Wanting to be loved — and be in love — is normal human desire. But for some people, the euphoric feeling of being in love can be intoxicating and addictive.
Falling in love is a powerful and exciting feeling. True, genuine love is something that’s meant to be primarily positive, although every relationship has its share of difficult times.
Some people thrive only on the high of being in love and may even find themselves dependent on a volatile relationship simply for the rush that comes with its intensity — a telltale sign of a love addict. Another common scenario for a love addict is searching for a new love once the initial high of their current relationship wanes.
As with addiction to alcohol or drugs, love addiction has underlying causes that lead to the condition as well as consequences that come with it.
About Love Addiction
Healthy, intimate, romantic love is a beautiful thing. Unfortunately, love addiction — the endless, obsessive, dysfunctional search for romantic fulfillment — is not. When individuals are preoccupied to the point of obsession with falling and/or being in love, as love addicts are, they tend to behave in highly regrettable ways, just like alcoholics, drugs addicts, sex addicts and compulsive gamblers. And love addicts inevitably experience the same basic consequences as all other addicts: depression, anxiety, lowered self-esteem, ruined relationships, trouble at work or in school, declining physical and/or emotional health, financial woes, and loss of interest in family, friends, hobbies, and other previously enjoyable activities.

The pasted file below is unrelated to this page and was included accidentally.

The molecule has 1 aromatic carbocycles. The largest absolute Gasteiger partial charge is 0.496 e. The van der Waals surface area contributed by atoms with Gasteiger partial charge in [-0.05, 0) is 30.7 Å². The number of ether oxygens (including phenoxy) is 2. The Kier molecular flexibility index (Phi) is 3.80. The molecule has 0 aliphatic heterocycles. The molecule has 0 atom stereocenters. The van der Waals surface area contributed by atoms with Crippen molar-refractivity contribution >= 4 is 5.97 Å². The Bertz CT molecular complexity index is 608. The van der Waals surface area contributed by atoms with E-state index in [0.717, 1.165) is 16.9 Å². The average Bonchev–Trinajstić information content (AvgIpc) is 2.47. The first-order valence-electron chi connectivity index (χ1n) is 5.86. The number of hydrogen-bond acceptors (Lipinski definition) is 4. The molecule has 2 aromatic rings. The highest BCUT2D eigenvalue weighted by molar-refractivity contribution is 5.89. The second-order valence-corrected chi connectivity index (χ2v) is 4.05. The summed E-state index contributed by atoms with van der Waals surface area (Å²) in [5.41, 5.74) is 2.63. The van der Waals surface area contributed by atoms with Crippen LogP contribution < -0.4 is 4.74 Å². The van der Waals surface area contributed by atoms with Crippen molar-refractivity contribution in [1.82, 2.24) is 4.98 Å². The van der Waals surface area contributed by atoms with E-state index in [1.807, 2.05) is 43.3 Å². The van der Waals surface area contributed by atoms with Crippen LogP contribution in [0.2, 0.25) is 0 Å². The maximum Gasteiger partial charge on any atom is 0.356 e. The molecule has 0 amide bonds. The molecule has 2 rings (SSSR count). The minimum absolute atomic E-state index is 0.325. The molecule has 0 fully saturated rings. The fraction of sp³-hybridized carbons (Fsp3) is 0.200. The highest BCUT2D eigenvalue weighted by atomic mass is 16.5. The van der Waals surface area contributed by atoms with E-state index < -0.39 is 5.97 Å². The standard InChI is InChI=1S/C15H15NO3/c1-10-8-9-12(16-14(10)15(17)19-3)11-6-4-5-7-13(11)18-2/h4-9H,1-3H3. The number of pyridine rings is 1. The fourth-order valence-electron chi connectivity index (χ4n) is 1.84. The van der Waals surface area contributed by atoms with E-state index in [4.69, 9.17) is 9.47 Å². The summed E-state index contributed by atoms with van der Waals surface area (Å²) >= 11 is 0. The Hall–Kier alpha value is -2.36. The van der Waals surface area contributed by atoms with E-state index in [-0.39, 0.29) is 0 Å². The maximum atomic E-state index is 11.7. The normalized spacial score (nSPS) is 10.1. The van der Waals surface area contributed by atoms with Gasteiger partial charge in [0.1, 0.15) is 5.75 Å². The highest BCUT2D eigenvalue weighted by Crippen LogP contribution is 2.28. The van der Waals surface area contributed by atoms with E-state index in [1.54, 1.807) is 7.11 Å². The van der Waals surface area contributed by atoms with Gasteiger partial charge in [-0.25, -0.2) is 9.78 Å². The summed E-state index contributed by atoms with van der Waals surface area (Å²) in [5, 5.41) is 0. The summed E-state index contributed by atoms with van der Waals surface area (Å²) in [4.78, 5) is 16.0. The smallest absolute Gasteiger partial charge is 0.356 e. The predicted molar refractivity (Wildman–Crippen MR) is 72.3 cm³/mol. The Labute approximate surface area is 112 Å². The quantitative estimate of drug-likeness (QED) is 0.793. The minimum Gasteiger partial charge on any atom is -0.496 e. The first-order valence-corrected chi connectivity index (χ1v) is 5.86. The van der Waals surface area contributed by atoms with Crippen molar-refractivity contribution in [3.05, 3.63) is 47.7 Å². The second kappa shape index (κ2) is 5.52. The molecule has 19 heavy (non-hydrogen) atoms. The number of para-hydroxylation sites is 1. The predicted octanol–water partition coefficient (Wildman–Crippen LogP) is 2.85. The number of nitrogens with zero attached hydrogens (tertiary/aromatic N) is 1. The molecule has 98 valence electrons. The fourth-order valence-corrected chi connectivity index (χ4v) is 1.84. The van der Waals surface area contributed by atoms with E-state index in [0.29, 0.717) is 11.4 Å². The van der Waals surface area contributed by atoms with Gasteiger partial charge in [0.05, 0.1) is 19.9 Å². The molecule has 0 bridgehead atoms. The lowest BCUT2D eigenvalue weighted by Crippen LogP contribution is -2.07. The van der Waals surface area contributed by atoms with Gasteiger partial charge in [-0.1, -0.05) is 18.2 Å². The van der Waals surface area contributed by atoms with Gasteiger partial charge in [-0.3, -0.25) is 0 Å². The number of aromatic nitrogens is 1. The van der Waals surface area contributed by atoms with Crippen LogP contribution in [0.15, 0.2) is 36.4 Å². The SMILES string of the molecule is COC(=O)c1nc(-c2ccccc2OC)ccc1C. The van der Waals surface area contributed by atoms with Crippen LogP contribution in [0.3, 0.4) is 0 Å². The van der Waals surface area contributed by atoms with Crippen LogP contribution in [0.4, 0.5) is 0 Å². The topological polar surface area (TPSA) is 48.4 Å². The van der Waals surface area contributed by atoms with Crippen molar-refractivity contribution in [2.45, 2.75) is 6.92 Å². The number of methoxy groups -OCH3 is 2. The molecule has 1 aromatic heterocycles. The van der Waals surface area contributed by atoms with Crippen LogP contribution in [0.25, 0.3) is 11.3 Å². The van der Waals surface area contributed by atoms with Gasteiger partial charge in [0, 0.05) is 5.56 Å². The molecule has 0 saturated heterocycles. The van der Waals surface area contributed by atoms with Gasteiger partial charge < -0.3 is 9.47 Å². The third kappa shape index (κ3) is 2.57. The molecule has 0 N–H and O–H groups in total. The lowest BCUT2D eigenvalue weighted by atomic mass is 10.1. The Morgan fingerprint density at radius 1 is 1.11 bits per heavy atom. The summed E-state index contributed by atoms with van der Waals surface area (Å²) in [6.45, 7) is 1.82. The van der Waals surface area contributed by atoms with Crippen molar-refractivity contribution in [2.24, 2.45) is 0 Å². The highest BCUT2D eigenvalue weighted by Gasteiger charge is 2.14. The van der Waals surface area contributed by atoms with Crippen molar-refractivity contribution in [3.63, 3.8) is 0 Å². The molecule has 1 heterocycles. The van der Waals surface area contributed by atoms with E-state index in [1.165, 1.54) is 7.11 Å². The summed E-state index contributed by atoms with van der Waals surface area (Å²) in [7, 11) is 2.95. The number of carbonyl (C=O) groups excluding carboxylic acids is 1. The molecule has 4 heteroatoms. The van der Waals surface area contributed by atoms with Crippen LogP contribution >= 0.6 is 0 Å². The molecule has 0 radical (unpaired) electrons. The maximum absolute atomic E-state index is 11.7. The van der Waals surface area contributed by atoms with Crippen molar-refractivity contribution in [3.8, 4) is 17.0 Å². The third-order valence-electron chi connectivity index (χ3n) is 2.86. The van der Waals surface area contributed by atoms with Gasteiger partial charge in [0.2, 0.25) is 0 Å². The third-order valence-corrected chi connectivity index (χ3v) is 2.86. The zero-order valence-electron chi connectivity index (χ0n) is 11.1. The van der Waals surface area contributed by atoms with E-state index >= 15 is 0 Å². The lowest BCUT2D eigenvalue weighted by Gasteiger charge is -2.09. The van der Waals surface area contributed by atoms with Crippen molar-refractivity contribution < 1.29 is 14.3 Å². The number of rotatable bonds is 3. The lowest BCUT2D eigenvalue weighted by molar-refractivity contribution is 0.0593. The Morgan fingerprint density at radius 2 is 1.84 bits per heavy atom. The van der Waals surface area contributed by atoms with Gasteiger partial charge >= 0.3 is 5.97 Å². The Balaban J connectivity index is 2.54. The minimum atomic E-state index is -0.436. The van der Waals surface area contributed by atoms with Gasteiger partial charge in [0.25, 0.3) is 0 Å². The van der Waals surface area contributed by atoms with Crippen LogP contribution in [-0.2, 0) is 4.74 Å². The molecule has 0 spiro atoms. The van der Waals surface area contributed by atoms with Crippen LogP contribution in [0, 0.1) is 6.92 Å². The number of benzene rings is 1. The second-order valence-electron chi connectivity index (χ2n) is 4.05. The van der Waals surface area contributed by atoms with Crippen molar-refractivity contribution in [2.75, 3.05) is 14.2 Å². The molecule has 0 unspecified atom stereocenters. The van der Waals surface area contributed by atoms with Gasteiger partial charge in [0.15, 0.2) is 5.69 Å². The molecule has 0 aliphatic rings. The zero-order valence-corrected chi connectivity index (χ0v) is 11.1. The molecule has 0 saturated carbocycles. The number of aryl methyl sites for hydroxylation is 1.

People who are addicted to love spend an inordinate amount of time thinking about the person they love. They want to be with that person as much as possible, go out of their way to do things for that person, and often value their love above even themselves. When the focus becomes obsessive or a person is devoting more and more of themselves to their love, the interest is likely to have become an addiction.
If you find that you’re neglecting yourself in some way or giving up things that are important to you in order to show affection for your love, you may be facing a problem. If the connection to your love interest becomes more necessary than meeting your own needs, this is a major indication of love addiction.
Causes of Love Addiction
As with any addiction, there are underlying causes of a dependence on love. A common thread in people who are dealing with this issue is low self-esteem. They look to their love interest to provide them with a sense of self and to make them feel they’re worthy or good enough.
Closely related to lack of self-worth is a fear of abandonment or some unmet need. Often when someone has been let down in their lives by a person they loved and depended on, they develop an intense desire to hold onto something — anything. The new love interest becomes that thing, and the love addict looks to this person as a source of what they’re missing, which could be unconditional love, attention or simply caring.
No matter what the underlying reason, the expectation of finding what they’re missing in their new love remains a constant theme in a love addict. What they end up with is codependency and not love at all.